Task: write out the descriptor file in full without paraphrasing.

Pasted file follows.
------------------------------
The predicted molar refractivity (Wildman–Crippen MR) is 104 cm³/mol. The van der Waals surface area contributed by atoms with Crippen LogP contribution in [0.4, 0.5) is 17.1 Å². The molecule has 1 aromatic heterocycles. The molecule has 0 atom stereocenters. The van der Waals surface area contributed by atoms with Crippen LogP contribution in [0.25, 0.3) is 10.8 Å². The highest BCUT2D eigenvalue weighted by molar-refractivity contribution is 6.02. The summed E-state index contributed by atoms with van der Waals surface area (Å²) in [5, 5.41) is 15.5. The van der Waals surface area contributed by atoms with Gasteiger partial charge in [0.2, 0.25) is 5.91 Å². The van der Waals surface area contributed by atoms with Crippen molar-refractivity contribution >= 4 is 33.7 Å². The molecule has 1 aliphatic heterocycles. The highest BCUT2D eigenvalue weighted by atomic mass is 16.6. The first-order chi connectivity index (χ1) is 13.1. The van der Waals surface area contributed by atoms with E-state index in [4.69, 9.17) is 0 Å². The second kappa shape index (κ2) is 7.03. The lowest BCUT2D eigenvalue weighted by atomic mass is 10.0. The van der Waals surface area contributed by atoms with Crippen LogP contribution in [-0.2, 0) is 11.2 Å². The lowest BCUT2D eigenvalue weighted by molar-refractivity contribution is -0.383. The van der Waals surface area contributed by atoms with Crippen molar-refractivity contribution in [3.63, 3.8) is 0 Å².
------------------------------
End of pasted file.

The predicted molar refractivity (Wildman–Crippen MR) is 104 cm³/mol. The van der Waals surface area contributed by atoms with Crippen LogP contribution in [0.4, 0.5) is 17.1 Å². The molecule has 1 aromatic heterocycles. The molecule has 0 atom stereocenters. The van der Waals surface area contributed by atoms with Crippen LogP contribution in [0.25, 0.3) is 10.8 Å². The highest BCUT2D eigenvalue weighted by molar-refractivity contribution is 6.02. The summed E-state index contributed by atoms with van der Waals surface area (Å²) in [5, 5.41) is 15.5. The van der Waals surface area contributed by atoms with Gasteiger partial charge in [0.2, 0.25) is 5.91 Å². The van der Waals surface area contributed by atoms with Crippen molar-refractivity contribution >= 4 is 33.7 Å². The molecule has 1 aliphatic heterocycles. The highest BCUT2D eigenvalue weighted by atomic mass is 16.6. The first-order chi connectivity index (χ1) is 13.1. The van der Waals surface area contributed by atoms with E-state index in [4.69, 9.17) is 0 Å². The second kappa shape index (κ2) is 7.03. The lowest BCUT2D eigenvalue weighted by atomic mass is 10.0. The van der Waals surface area contributed by atoms with Crippen LogP contribution in [-0.2, 0) is 11.2 Å². The lowest BCUT2D eigenvalue weighted by molar-refractivity contribution is -0.383. The van der Waals surface area contributed by atoms with Crippen molar-refractivity contribution in [3.63, 3.8) is 0 Å².